1. The ADFG staff is to manage for escapement goals with emergency order authority. Indirect allocation impacts may take place but the idea is to manage to goals. In this year with a lower chinook return and slightly below average sockeye return the guiding principle is to try and get as close as one can to the goal range for both goals. That does take a discussion of how to do that but no one is saying one user group deserves the fish more than the other. The final result is a measure of success. This is also where the Board of Fish has provided guidance. The King Salmon plan was written with the understanding that this type of year will take place and how to manage it. They specifically made paired restrictions and one component of that plan was to have abundance based management. I prefer the term adaptive management. The regular periods for the commercial fishery were closed and weekly fishing hours reduced. The concept was to fish the set nets when fish were abundant on the beach so the sockeye to chinook ratio would be high. At the time the sockeye first hit the beach in good numbers the chinook run was still being projected to be in the goal range. Instead of fishing on this push of fish the Commissioner refused to allow adaptive management fishing. Instead he waited and lost this opportunity. The chinook harvest would have been minimal for over a hundred thousand sockeye and the escapement goal would be closer to SEG. The Commissioner made the same mistake on the second push of fish to the river. Thus in my view two to three hundred thousand sockeye were not harvested and pushed the escapement farther from the SEG - it still would have been over the upper end. The final chinook number would be 100 to 200 fish lower. Given today's data the 11,000 plus chinook spawners would have been 10,800. So why did this happen? I believe a number of things came together for this to take place. First the Director, Regional Supervisor, and Area Management Biologist are all new and are novices in UCI. They also do not know the full history of the Board of Fish. Ironically I was talking with a KRSA consultant at the time and he agreed that decisions on fishing should be based on when fish abundance on the beach was high. He knew the history of the paired plan and realized that the Board of Fish knew some chinook would be harvested for a good sockeye harvest. Basically the Commissioner made his own allocation plan for which I am critical of. Other examples of missed opportunities that the Board of Fish discussed and the plans reflect include the Kasilof River terminal area and or the 600 foot beach fishery. The Terminal Area was designed to target Kasilof sockeye when Kenai sockeye or chinook were low. The terminal area was never used and the 600 foot when used accomplished what was intended. In one fishing period they took 4 chinook salmon. So why was this fishery not used more when the Board created it for this very situation? Again I believe the Commissioner believes in his preseason comments about putting more fish in the river - he has demonstrated no concern for the sockeye goals. Instead he has rejected the Board management plans that were designed for this situation. I am not saying that the commercial fishery should have a priority over the chinook fishery. I am saying that the sockeye goals could have been closer to the SEG and the chinook goal would be only 100-200 fish lower. That is what area management biologist have done in UCI for decades. After each season the Board reviews the decisions along with the public and adjusts plans if necessary. However, the Board has never discussed how far over the sockeye goal one should go vs how far under the goal for chinook. However they have been clear in the plans that there are tools to reduce the impact on both goals if the Department used them correctly. This Commissioner did not do that. Bfish the issue is not that the Commissioner has no authority to manage for goals he certainly does. The issue is that a Commissioner usually does not have the history and accountability that the staff has and the Area concept is that the staff knows the history, knows the fish runs, and is accountable to the public. The Commissioner also does not have the authority to change the intent or language of the allocation plans. This Commissioner did just that.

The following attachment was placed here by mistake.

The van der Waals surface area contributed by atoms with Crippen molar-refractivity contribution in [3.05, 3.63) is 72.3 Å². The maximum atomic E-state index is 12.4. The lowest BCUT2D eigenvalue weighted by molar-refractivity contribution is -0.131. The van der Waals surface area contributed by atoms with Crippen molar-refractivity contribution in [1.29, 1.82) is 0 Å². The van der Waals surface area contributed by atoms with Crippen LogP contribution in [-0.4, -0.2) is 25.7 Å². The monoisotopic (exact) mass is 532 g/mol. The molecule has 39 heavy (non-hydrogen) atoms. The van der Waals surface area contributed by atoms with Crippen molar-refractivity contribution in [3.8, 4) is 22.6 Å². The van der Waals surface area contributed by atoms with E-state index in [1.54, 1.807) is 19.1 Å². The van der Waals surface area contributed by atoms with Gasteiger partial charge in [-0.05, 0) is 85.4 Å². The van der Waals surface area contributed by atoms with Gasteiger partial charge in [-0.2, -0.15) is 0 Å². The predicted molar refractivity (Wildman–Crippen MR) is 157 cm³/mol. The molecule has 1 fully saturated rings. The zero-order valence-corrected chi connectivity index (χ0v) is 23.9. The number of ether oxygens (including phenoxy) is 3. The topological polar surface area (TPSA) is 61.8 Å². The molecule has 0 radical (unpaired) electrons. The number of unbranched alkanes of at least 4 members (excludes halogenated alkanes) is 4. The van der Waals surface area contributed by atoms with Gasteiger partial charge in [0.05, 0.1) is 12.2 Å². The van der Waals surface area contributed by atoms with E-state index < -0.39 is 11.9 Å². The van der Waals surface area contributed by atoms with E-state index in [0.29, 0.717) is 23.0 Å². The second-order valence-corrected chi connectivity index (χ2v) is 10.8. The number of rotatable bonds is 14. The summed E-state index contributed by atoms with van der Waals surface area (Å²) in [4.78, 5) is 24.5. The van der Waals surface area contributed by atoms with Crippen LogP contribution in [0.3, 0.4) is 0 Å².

Time and again during the season the Commissioner told local staff he wanted to put more fish in the river. A clear allocation statement. He did so with his decision making when he refused staff recommendation to fish on Saturdays in July. Again the plans had a 36 hour window that provided in concept fish to the personal use fishery. The staff was to fish again if fishing was needed to control sockeye escapements on Saturdays following the window. Instead that tool was removed for allocation reasons , not management to escapement goals. The chinook projections were well above the goals at the time of these decisions.

                                I could go on with more and more examples. The drift fleet restrictions in the plan were the result of Board discussions and this Commissioner changed those plans for an allocation agenda. At the time of the decisions the coho return looked better than it turned out. So again it was not based on reaching goals but to provide fish for a user group by not following the allocation plans..

                                If you want a Commissioner that allocates fish based on his or her personal feelings then we do not need a Board of Fish. The Commissioner can just do it. I do not think that is what the public wants.

                                I was to stress that historically staff has fished to meet goals. Yes there were indirect allocation impacts but in my history only a few times has a Commissioner interjected for allocation reasons.

                                Unfortunately, I see no good forum to discuss the trade offs. The present Board of Fish is stacked with user groups and their agenda. An independent board may be necessary to deal with this topic.

                                Comment